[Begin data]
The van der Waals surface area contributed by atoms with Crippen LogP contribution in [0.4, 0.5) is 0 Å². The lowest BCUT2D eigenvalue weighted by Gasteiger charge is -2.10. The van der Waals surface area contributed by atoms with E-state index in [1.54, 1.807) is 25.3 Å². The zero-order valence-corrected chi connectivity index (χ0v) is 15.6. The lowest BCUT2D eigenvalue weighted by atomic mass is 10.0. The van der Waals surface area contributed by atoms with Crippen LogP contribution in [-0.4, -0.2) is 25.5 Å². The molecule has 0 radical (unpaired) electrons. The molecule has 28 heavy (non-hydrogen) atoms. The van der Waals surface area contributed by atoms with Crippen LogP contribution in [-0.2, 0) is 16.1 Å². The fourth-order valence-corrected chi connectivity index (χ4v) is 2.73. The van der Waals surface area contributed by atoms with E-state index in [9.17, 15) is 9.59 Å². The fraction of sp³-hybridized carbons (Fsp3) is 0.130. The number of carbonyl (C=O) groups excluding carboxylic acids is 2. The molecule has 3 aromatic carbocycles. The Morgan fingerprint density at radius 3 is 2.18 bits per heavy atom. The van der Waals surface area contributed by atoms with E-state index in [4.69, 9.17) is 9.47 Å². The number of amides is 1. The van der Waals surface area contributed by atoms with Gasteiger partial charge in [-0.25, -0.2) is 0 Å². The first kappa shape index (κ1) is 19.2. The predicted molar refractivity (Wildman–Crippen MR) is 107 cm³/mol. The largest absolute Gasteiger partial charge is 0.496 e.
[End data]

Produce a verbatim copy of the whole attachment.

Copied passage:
The van der Waals surface area contributed by atoms with Crippen LogP contribution in [0.4, 0.5) is 0 Å². The lowest BCUT2D eigenvalue weighted by Gasteiger charge is -2.10. The van der Waals surface area contributed by atoms with E-state index in [1.54, 1.807) is 25.3 Å². The zero-order valence-corrected chi connectivity index (χ0v) is 15.6. The lowest BCUT2D eigenvalue weighted by atomic mass is 10.0. The van der Waals surface area contributed by atoms with Crippen LogP contribution in [-0.4, -0.2) is 25.5 Å². The molecule has 0 radical (unpaired) electrons. The molecule has 28 heavy (non-hydrogen) atoms. The van der Waals surface area contributed by atoms with Crippen LogP contribution in [-0.2, 0) is 16.1 Å². The fourth-order valence-corrected chi connectivity index (χ4v) is 2.73. The van der Waals surface area contributed by atoms with E-state index in [9.17, 15) is 9.59 Å². The fraction of sp³-hybridized carbons (Fsp3) is 0.130. The number of carbonyl (C=O) groups excluding carboxylic acids is 2. The molecule has 3 aromatic carbocycles. The Morgan fingerprint density at radius 3 is 2.18 bits per heavy atom. The van der Waals surface area contributed by atoms with E-state index in [4.69, 9.17) is 9.47 Å². The number of amides is 1. The van der Waals surface area contributed by atoms with Gasteiger partial charge in [-0.25, -0.2) is 0 Å². The first kappa shape index (κ1) is 19.2. The predicted molar refractivity (Wildman–Crippen MR) is 107 cm³/mol. The largest absolute Gasteiger partial charge is 0.496 e.